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Are temporary work agencies stepping-stones into regular employment?

  • Hveem, Joakim

    ()

    (Stockholm University Linnaeus Center for Integration Studies - SULCIS)

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    This paper estimates the causal effect of temporary work agency (TWA) employment on the subsequent probability of employment in the regular labor market. The main purpose is to estimate the stepping-stone effect separately for natives and immigrants, where the latter group potentially benefits the most from TWA employment. Since no quasi-experiment is available, individual Differences-in-Differences and matching is used to deal with the potential selection bias. The results point at a negative regular employment effect, which slowly fades away over a couple of years. Thus no evidence of a stepping-stone effect is found. When conditioning on immigrants this negative effect is absent. A long-run significant effect is found on overall employment probability (including TWA employment), there is even a long-run positive effect on annual earnings (mainly driven by women). Unemployment probabilities decreased, however the results in the estimation were less stable over time compared to the employment estimates, suggesting that the TWAs might keep individuals from exiting the labor market. Stratification on gender showed that the negative regular employment effect on women persisted for two more years compared to men.

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    File URL: http://www.su.se/polopoly_fs/1.100244.1347266955!/menu/standard/file/SULCIS_WP2012_3.pdf
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    Paper provided by Stockholm University Linnaeus Center for Integration Studies - SULCIS in its series SULCIS Working Papers with number 2012:3.

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    Length: 32 pages
    Date of creation: 12 Sep 2012
    Date of revision:
    Handle: RePEc:hhs:sulcis:2012_003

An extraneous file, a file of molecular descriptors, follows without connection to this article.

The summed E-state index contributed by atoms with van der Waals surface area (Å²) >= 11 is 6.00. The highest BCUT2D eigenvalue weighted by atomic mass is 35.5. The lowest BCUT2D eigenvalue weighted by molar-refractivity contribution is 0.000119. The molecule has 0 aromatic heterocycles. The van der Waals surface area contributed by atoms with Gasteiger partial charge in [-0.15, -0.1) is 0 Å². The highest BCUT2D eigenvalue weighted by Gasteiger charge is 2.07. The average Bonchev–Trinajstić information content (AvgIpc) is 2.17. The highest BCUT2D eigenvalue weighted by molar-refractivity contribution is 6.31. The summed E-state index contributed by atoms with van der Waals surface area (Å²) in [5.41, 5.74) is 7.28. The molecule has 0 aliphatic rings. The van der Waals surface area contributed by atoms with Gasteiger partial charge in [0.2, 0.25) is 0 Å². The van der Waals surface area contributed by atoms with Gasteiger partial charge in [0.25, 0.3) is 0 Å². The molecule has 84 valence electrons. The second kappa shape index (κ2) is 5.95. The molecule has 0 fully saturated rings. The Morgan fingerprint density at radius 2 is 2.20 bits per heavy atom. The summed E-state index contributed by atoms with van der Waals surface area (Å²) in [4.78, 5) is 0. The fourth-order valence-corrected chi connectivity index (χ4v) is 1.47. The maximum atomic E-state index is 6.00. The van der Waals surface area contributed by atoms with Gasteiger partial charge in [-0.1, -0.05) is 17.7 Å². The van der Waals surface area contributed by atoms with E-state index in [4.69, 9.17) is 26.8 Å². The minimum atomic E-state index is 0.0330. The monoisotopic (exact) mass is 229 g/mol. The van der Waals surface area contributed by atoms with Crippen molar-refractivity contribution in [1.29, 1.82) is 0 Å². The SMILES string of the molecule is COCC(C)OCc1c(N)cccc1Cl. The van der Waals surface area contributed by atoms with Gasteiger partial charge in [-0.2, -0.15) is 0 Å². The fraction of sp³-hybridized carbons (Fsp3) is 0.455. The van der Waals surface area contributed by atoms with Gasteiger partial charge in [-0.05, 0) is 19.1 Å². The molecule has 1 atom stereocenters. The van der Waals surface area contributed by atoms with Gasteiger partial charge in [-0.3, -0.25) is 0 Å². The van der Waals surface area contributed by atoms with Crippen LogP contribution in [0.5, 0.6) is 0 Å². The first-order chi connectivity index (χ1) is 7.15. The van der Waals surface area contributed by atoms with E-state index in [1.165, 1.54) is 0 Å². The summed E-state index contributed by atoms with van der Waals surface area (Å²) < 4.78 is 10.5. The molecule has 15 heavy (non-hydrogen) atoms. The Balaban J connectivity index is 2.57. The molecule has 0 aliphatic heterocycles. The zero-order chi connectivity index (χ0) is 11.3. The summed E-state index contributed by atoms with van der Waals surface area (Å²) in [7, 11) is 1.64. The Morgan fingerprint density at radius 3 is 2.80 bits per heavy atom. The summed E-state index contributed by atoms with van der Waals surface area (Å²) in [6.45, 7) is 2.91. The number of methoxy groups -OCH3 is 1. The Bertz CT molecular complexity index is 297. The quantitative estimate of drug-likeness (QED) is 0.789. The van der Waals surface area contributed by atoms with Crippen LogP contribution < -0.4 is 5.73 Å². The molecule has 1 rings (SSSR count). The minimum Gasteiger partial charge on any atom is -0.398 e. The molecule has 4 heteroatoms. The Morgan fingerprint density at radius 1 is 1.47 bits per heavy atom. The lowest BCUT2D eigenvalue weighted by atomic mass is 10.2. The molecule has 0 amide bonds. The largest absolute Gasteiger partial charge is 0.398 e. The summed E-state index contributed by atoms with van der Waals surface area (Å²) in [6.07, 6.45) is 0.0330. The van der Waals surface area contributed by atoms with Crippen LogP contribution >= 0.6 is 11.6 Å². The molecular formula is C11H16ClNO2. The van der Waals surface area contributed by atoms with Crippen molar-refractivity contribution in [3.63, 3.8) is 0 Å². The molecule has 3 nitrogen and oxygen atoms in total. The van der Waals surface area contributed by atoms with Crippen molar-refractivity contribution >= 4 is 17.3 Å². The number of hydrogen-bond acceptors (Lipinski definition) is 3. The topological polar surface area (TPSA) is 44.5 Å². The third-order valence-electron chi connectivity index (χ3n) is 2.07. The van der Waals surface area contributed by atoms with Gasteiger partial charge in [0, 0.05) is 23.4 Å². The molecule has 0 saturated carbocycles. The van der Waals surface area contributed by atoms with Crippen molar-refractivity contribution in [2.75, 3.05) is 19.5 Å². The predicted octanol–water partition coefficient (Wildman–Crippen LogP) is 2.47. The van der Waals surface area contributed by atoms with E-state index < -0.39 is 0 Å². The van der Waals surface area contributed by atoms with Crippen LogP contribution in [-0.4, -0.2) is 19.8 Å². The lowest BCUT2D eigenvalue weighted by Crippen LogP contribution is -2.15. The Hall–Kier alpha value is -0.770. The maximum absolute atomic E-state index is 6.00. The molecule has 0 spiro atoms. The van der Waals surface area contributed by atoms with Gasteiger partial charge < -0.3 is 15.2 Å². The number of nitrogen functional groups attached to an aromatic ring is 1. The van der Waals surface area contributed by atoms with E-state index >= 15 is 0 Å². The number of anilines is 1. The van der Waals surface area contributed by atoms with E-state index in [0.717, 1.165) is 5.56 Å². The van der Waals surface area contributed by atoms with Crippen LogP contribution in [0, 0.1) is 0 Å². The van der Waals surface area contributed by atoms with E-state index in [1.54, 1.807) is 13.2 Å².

Contact details of provider: Postal: Stockholm University Linnaeus Center for Integration Studies - SULCIS, Stockholm University, S-10691 Stockholm, Sweden
    Web page: http://www.su.se/sulcis

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    1. A. Smith, Jeffrey & E. Todd, Petra, 2005. "Does matching overcome LaLonde's critique of nonexperimental estimators?," Journal of Econometrics, Elsevier, vol. 125(1-2), pages 305-353.
    2. Matthew Blackwell & Stefano Iacus & Gary King & Giuseppe Porro, 2009. "cem: Coarsened exact matching in Stata," Stata Journal, StataCorp LP, vol. 9(4), pages 524-546, December.
    3. Dale T. Mortensen & Christopher A. Pissarides, 1993. "Job Creation and Job Destruction in the Theory of Unemployment," CEP Discussion Papers dp0110, Centre for Economic Performance, LSE.
    4. Stefano Iacus & Gary King & Giuseppe Porro, . "cem: Software for Coarsened Exact Matching," Journal of Statistical Software, American Statistical Association, vol. 30(i09).
    5. David Autor & Susan Houseman, 2009. "Do Temporary-Help Jobs Improve Labor Market Outcomes for Low-Skilled Workers? Evidence from 'Work First'," Upjohn Working Papers and Journal Articles 05-124, W.E. Upjohn Institute for Employment Research.
    6. Julia Lane & Kelly S. Mikelson & Pat Sharkey & Doug Wissoker, 2003. "Pathways to work for low-income workers: The effect of work in the temporary help industry," Journal of Policy Analysis and Management, John Wiley & Sons, Ltd., vol. 22(4), pages 581-598.
    7. Deborah A. Cobb-Clark & Thomas Crossley, 2003. "Econometrics for Evaluations: An Introduction to Recent Developments," The Economic Record, The Economic Society of Australia, vol. 79(247), pages 491-511, December.
    8. Catalina Amuedo-Dorantes & Miguel Malo & Fernando Muñoz-Bullón, 2008. "The Role of Temporary Help Agency Employment on Temp-to-Perm Transitions," Journal of Labor Research, Springer, vol. 29(2), pages 138-161, June.
    9. Ichino, Andrea & Mealli, Fabrizia & Nannicini, Tommaso, 2006. "From Temporary Help Jobs to Permanent Employment: What Can We Learn from Matching Estimators and their Sensitivity?," CEPR Discussion Papers 5736, C.E.P.R. Discussion Papers.
    10. Stefano Iacus & Gary King & Giuseppe Porro, 2008. "Matching for Causal Inference Without Balance Checking," UNIMI - Research Papers in Economics, Business, and Statistics unimi-1073, Universitá degli Studi di Milano.
    11. Fraser Summerfield, 2009. "Help or Hindrance: Temporary Help Agencies and the United States Transitory Workforce," Working Papers 0911, University of Guelph, Department of Economics and Finance.
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